Ten Weird Facts about the Founding Fathers
June 25, 2012 | Lists
The framers of the constitution, or the farmers of the constitution as they’re known to dyslexics or people who type really fast into Google, were the statesmen instrumental in fighting the Revolutionary War and establishing the US Constitution.
Many, such as George Washington, are well-known, with faces gracing the bills slipped into g-strings by cheap-skates. Others, like James Madison, authored the Bill of Rights and led the nation into the War of 1812 (during which the British occupied, feasted at and and then burned down the White House – about which John Adams proclaimed, “May none but honest and wise men ever rule under this roof!”, a hope proven wrong by at least every other administration).
And then there’s Thomas Jefferson, third president and Enlightenment polymath after whom schools, memorials, counties, cities, universities, elementary schools and even spas and gentrifying black sitcom families are named.
While most are familiar with these leading lights, commemorated famously in the Scene at the Signing of the Constitution of the United States,
cheaply expertly photoshopped by the authors here, there are some lesser known facts about the Founding Fathers we thought we’d bring to people’s attention.
1. James Madison was highly unpleasant.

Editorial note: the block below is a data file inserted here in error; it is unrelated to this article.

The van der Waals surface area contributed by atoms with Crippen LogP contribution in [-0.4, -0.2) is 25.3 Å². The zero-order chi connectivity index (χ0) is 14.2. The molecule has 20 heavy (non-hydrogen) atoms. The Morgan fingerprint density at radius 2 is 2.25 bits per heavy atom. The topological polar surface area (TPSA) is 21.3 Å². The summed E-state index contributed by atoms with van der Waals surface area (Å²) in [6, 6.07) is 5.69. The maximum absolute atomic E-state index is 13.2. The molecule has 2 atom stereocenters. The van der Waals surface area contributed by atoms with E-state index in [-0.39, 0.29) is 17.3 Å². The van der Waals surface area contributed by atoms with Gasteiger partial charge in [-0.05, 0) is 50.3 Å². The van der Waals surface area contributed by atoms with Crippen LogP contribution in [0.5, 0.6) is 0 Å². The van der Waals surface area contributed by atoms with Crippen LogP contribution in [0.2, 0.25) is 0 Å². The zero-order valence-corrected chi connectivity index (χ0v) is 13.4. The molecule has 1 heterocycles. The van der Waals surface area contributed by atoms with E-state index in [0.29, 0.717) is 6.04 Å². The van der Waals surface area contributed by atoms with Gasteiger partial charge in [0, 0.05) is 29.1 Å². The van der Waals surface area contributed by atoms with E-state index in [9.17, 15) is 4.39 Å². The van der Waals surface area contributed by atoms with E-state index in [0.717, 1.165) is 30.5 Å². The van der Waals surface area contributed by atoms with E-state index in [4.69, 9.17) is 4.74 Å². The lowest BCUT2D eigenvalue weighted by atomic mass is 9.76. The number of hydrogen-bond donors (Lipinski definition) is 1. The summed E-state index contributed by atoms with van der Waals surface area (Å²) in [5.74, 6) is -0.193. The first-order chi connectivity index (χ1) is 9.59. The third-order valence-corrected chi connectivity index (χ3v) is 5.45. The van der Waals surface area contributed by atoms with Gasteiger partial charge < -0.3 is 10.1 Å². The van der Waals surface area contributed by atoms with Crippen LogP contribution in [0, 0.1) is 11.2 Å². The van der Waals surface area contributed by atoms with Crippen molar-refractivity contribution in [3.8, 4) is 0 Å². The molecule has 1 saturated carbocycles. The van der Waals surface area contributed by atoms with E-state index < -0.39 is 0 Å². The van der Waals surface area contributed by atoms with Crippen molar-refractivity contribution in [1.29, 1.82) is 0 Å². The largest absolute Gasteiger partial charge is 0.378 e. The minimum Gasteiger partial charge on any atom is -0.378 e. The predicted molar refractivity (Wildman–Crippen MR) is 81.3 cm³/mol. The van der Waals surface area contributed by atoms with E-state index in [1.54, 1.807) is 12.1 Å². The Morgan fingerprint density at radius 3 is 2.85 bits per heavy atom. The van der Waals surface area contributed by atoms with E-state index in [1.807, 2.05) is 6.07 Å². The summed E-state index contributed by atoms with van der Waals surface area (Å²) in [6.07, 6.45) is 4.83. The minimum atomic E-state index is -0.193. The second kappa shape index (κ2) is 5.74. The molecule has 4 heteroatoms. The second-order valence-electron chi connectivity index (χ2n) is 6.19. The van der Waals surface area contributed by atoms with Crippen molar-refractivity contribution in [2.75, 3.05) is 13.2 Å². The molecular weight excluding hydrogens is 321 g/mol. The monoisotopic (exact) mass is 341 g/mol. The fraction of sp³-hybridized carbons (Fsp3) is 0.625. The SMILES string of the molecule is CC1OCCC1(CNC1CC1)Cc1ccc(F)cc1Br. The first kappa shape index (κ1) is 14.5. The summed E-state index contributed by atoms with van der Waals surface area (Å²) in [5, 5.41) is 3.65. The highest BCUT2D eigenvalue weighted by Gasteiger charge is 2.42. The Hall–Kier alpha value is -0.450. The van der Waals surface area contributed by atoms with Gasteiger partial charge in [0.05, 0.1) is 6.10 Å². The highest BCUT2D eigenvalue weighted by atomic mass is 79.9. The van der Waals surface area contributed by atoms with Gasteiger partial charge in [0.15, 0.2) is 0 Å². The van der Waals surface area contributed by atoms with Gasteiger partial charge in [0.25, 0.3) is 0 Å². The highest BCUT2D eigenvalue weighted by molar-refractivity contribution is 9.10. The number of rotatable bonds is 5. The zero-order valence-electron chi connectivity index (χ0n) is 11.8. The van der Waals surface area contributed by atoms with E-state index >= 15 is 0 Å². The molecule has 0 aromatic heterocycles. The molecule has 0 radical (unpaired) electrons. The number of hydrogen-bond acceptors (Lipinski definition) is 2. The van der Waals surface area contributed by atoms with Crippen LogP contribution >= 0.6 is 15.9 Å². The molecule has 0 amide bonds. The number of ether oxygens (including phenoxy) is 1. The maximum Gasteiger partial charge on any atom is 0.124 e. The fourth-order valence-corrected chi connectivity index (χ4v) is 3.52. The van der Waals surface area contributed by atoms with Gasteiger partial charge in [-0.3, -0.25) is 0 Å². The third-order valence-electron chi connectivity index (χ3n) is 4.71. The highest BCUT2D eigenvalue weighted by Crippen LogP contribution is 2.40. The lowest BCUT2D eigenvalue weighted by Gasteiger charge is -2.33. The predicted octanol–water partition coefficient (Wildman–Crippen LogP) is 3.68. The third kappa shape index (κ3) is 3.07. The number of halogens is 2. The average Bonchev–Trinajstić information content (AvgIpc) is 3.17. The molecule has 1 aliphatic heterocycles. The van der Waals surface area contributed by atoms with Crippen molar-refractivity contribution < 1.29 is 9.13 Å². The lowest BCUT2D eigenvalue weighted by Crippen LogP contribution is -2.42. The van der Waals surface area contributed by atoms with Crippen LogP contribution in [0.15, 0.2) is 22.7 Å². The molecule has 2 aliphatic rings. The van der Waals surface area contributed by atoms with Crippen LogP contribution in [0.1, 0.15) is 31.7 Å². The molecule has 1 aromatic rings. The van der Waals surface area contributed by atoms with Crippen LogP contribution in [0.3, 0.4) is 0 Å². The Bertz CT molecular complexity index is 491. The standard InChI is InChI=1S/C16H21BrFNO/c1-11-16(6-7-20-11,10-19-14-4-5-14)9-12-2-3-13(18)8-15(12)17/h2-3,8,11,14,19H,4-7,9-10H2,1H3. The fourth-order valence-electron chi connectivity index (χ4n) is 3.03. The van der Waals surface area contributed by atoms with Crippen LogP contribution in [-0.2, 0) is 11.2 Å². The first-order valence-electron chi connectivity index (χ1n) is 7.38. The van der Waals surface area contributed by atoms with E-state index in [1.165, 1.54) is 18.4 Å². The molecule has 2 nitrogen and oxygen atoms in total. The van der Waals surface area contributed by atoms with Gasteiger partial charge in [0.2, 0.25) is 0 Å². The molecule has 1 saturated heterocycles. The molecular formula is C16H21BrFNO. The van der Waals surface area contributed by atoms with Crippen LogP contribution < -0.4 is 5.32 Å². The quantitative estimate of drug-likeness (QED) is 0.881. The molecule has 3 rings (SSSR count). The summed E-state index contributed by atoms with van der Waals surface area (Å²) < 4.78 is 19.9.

Bill of Rights champion and Jefferson protégé James Madison, was called “a cloistered pedant”, “cold and repulsive”, “a gloomy stiff creature” and “the most unsociable creature in existence” by contemporaries. He was also a hypochondriac who never traveled because he feared the effects a cold Atlantic Ocean would have on his health.
2. James Madison tried to found a National Brewery and a position that we feel would rival head of the State Department in prominence: The Secretary of Beer
3. City Tavern was the place to be.
Philadelphia’s City Tavern was a favorite of both Alexander Hamilton and George Washington and it was there that the first (though unofficial) Continental Congress was held (The continental Congress was a meeting of the 13 colonies to deal with the whole “taxation without representation” stuff).
Washington, clearly no stranger to the tipple (As a candidate in the Virginia election of 1758, he was billed for 146 gallons of rum punch, beer, wine and brandy – all apparently consumed by only a few hundred voters) made a point of making the acclaimed tavern his very first stop when he arrived in the City of Brotherly Love. According to Christine Sismondo, author of the excellent book America Walks Into A Bar: A Spirited History of Taverns and Saloons, the City Tavern “was remarkable for its elegance, impressing visitors with a bar room, coffee room [and] two kitchens” as well as its “medeira wine, slings, toddies and flips (strong beer made with dried pumpkin, molasses and rum).
4. Slave to the State. South Carolina governor Charles Pinckney co-introduced the Fugitive Slave Clause – requiring that escaped slaves who crossed state lines, be returned to their owners.